ST. LOUIS – The Francis Howell School District in St. Charles County is one of the first school districts in the nation to sue the electronic cigarette manufacturer JUUL over allegations it has caused nicotine addiction in youths.
The school district filed its lawsuit Oct. 7 in the U.S. District Court for the Eastern District of Missouri.
"School districts have been uniquely and disproportionately impacted by JUUL’s conduct," the suit states. "Educators are being forced to expend significant resources to combat JUUL use by students. JUUL use by students during school presents both a danger to students and increases the resources necessary to educate the students who use JUUL. It also detracts from educators’ limited time and resources to educate their student population generally. Schools have installed sensors in bathrooms, removed bathroom doors, banned USB flash drives, hired additional staff, and purchased programs to assist students addressing nicotine addiction, to name just a few of the steps taken. More action is needed."
The lawsuit comes after a Missouri man in his 40s died from a vaping-related illness in St. Louis in September, as announced by the Missouri Department of Health and Senior Services. The school district alleges the e-cigarette company deliberately marketed its products to young people.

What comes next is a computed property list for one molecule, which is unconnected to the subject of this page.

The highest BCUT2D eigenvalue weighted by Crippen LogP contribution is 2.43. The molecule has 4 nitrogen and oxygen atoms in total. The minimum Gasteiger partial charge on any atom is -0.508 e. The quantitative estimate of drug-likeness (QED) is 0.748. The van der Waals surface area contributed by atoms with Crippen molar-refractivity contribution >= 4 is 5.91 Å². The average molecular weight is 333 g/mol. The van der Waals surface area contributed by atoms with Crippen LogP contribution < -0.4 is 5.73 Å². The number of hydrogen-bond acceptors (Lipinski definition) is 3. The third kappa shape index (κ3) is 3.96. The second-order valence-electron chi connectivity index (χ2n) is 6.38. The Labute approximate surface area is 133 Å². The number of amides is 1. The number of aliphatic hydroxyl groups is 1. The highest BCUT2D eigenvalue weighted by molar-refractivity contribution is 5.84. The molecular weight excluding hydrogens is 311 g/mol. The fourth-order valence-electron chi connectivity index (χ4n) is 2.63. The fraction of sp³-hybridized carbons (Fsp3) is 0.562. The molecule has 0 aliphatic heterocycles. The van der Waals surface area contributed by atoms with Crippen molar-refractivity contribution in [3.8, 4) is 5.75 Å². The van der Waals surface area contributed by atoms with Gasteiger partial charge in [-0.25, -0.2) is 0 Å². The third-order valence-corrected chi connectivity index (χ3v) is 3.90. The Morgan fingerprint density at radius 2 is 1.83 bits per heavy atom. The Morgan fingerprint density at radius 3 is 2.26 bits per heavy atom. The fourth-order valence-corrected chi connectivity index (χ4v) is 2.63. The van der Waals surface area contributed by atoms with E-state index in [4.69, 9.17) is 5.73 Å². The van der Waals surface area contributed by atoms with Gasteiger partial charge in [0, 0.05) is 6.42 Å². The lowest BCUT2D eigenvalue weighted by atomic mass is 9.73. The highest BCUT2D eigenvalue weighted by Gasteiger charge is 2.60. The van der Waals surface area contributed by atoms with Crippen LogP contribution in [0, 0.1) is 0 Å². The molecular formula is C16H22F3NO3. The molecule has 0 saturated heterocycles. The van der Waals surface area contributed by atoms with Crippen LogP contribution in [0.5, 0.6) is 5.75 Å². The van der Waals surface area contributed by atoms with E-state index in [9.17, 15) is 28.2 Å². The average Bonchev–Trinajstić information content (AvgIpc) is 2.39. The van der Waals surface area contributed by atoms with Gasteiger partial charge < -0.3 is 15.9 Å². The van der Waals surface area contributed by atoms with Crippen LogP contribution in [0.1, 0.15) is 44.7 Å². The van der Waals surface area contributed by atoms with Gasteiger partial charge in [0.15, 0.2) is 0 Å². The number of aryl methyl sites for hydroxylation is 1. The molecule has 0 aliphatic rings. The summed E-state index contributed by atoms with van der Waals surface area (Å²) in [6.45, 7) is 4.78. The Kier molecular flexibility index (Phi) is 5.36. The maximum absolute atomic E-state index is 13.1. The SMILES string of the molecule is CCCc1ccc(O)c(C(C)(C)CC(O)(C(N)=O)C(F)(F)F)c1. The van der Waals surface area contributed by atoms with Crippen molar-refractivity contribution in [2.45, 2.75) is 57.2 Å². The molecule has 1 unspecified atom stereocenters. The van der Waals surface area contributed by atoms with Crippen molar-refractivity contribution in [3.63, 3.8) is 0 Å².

The lawsuit states JUUL violated conditions of the federal Racketeer Influenced Corrupt Organizations (RICO) Act and created a public nuisance. The company allegedly did this by presenting its products as trend-setting and used social media to target teens and other young customers. In some cases, the school district alleges, JUUL directly marketed to high school students and in one case, sponsored a summer camp to gather data about potential future customers.
“As a result of JUUL’s youth-targeted product design and marketing, and years of misstatements and omissions regarding its products, JUUL succeeded in addicting a generation of youth to nicotine,” the school district states in its lawsuit.
“The district is making every effort to educate its student body on the dangers of vaping,” attorney Cindy Reeds Ormsby wrote in a brief statement.
Reeds Orbmsby is with the Curtis, Heinz, Garrett & O’Keefe law firm of St. Louis, who is representing the district in its lawsuit. Since JUUL and other vaping products hit the market, the lawsuit states tobacco-related offenses in the school district have quadrupled - including some violations in elementary schools.
Elsewhere in the state, the issue is getting wide-spread notice. Gov. Mike Parson held a press conference last week ordering several state departments, including health, education and public safety, to come up with a plan to discourage vaping amongst youth and to educate young people about the dangers of using the products.
Nationwide, more than 1,000 reports of injuries and 18 deaths caused by suspected vaping-related illnesses have reported by the Centers for Disease Control.
Another school district in Olathe, Kan. has also filed a suit against JUUL over similar allegations.